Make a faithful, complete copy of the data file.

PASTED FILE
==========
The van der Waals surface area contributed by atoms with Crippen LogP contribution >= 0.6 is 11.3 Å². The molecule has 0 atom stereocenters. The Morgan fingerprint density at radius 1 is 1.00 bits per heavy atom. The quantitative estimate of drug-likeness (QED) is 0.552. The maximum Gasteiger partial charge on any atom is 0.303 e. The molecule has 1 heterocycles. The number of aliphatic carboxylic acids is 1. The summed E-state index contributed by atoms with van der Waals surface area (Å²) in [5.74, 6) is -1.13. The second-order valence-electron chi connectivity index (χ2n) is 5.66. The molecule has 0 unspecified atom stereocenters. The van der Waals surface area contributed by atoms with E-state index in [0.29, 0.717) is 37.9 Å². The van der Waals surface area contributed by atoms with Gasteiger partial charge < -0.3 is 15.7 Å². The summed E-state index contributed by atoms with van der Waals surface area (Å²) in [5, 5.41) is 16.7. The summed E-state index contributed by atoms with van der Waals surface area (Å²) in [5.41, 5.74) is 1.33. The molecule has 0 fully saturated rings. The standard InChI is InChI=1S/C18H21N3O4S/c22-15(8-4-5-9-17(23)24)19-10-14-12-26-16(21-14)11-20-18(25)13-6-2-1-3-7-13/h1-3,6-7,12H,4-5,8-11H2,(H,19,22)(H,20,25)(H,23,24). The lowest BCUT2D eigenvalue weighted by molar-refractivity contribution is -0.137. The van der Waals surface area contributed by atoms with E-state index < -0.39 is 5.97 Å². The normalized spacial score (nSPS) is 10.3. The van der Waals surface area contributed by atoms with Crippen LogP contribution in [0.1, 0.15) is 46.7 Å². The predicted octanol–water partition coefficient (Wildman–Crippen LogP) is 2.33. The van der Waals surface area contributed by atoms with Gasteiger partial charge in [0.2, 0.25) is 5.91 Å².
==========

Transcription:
The van der Waals surface area contributed by atoms with Crippen LogP contribution >= 0.6 is 11.3 Å². The molecule has 0 atom stereocenters. The Morgan fingerprint density at radius 1 is 1.00 bits per heavy atom. The quantitative estimate of drug-likeness (QED) is 0.552. The maximum Gasteiger partial charge on any atom is 0.303 e. The molecule has 1 heterocycles. The number of aliphatic carboxylic acids is 1. The summed E-state index contributed by atoms with van der Waals surface area (Å²) in [5.74, 6) is -1.13. The second-order valence-electron chi connectivity index (χ2n) is 5.66. The molecule has 0 unspecified atom stereocenters. The van der Waals surface area contributed by atoms with E-state index in [0.29, 0.717) is 37.9 Å². The van der Waals surface area contributed by atoms with Gasteiger partial charge < -0.3 is 15.7 Å². The summed E-state index contributed by atoms with van der Waals surface area (Å²) in [5, 5.41) is 16.7. The summed E-state index contributed by atoms with van der Waals surface area (Å²) in [5.41, 5.74) is 1.33. The molecule has 0 fully saturated rings. The standard InChI is InChI=1S/C18H21N3O4S/c22-15(8-4-5-9-17(23)24)19-10-14-12-26-16(21-14)11-20-18(25)13-6-2-1-3-7-13/h1-3,6-7,12H,4-5,8-11H2,(H,19,22)(H,20,25)(H,23,24). The lowest BCUT2D eigenvalue weighted by molar-refractivity contribution is -0.137. The van der Waals surface area contributed by atoms with E-state index < -0.39 is 5.97 Å². The normalized spacial score (nSPS) is 10.3. The van der Waals surface area contributed by atoms with Crippen LogP contribution in [0.1, 0.15) is 46.7 Å². The predicted octanol–water partition coefficient (Wildman–Crippen LogP) is 2.33. The van der Waals surface area contributed by atoms with Gasteiger partial charge in [0.2, 0.25) is 5.91 Å².